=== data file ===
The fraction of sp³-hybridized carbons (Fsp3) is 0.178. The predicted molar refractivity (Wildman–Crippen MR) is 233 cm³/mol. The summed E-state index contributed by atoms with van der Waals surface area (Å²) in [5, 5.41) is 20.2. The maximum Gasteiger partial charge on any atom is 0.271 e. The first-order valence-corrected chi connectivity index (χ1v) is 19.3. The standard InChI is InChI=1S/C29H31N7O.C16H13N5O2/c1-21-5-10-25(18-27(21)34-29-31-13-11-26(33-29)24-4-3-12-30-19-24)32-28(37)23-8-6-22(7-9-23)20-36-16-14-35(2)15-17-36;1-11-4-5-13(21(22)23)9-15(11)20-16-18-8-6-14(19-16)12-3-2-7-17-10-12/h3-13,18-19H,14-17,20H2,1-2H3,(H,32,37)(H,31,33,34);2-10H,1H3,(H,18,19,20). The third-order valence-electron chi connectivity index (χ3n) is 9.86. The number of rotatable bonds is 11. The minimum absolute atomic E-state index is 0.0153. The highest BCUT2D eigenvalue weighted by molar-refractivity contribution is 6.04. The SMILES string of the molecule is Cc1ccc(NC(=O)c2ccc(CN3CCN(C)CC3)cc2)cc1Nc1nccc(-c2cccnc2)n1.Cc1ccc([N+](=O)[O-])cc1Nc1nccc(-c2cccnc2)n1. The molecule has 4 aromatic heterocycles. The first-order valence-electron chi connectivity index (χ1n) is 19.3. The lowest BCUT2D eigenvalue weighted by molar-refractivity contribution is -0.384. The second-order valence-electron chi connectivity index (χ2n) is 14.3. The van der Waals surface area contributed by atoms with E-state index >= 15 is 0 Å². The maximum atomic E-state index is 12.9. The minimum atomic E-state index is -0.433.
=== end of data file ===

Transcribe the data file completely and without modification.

The fraction of sp³-hybridized carbons (Fsp3) is 0.178. The predicted molar refractivity (Wildman–Crippen MR) is 233 cm³/mol. The summed E-state index contributed by atoms with van der Waals surface area (Å²) in [5, 5.41) is 20.2. The maximum Gasteiger partial charge on any atom is 0.271 e. The first-order valence-corrected chi connectivity index (χ1v) is 19.3. The standard InChI is InChI=1S/C29H31N7O.C16H13N5O2/c1-21-5-10-25(18-27(21)34-29-31-13-11-26(33-29)24-4-3-12-30-19-24)32-28(37)23-8-6-22(7-9-23)20-36-16-14-35(2)15-17-36;1-11-4-5-13(21(22)23)9-15(11)20-16-18-8-6-14(19-16)12-3-2-7-17-10-12/h3-13,18-19H,14-17,20H2,1-2H3,(H,32,37)(H,31,33,34);2-10H,1H3,(H,18,19,20). The third-order valence-electron chi connectivity index (χ3n) is 9.86. The number of rotatable bonds is 11. The minimum absolute atomic E-state index is 0.0153. The highest BCUT2D eigenvalue weighted by molar-refractivity contribution is 6.04. The SMILES string of the molecule is Cc1ccc(NC(=O)c2ccc(CN3CCN(C)CC3)cc2)cc1Nc1nccc(-c2cccnc2)n1.Cc1ccc([N+](=O)[O-])cc1Nc1nccc(-c2cccnc2)n1. The molecule has 4 aromatic heterocycles. The first-order valence-electron chi connectivity index (χ1n) is 19.3. The lowest BCUT2D eigenvalue weighted by molar-refractivity contribution is -0.384. The second-order valence-electron chi connectivity index (χ2n) is 14.3. The van der Waals surface area contributed by atoms with E-state index >= 15 is 0 Å². The maximum atomic E-state index is 12.9. The minimum atomic E-state index is -0.433.